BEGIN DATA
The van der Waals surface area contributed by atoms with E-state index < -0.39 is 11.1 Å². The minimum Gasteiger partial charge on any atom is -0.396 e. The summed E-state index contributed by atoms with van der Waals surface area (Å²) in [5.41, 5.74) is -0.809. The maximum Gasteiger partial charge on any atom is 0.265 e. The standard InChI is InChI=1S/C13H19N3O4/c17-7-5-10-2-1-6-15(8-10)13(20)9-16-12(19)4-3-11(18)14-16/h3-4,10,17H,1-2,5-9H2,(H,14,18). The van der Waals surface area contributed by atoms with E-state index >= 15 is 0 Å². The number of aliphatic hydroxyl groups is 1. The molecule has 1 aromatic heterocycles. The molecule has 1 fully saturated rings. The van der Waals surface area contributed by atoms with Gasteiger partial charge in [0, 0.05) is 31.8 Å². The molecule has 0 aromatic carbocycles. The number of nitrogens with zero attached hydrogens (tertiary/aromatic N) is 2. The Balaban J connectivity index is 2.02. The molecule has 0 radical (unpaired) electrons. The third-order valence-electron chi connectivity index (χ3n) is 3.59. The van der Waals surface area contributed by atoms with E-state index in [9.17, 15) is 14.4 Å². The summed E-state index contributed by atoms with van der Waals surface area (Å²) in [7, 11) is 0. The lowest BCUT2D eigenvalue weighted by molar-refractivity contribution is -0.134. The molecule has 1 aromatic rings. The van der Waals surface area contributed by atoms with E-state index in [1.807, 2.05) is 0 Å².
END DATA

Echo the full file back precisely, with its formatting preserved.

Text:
The van der Waals surface area contributed by atoms with E-state index < -0.39 is 11.1 Å². The minimum Gasteiger partial charge on any atom is -0.396 e. The summed E-state index contributed by atoms with van der Waals surface area (Å²) in [5.41, 5.74) is -0.809. The maximum Gasteiger partial charge on any atom is 0.265 e. The standard InChI is InChI=1S/C13H19N3O4/c17-7-5-10-2-1-6-15(8-10)13(20)9-16-12(19)4-3-11(18)14-16/h3-4,10,17H,1-2,5-9H2,(H,14,18). The van der Waals surface area contributed by atoms with E-state index >= 15 is 0 Å². The number of aliphatic hydroxyl groups is 1. The molecule has 1 aromatic heterocycles. The molecule has 1 fully saturated rings. The van der Waals surface area contributed by atoms with Gasteiger partial charge in [0, 0.05) is 31.8 Å². The molecule has 0 aromatic carbocycles. The number of nitrogens with zero attached hydrogens (tertiary/aromatic N) is 2. The Balaban J connectivity index is 2.02. The molecule has 0 radical (unpaired) electrons. The third-order valence-electron chi connectivity index (χ3n) is 3.59. The van der Waals surface area contributed by atoms with E-state index in [9.17, 15) is 14.4 Å². The summed E-state index contributed by atoms with van der Waals surface area (Å²) in [7, 11) is 0. The lowest BCUT2D eigenvalue weighted by molar-refractivity contribution is -0.134. The molecule has 1 aromatic rings. The van der Waals surface area contributed by atoms with E-state index in [1.807, 2.05) is 0 Å².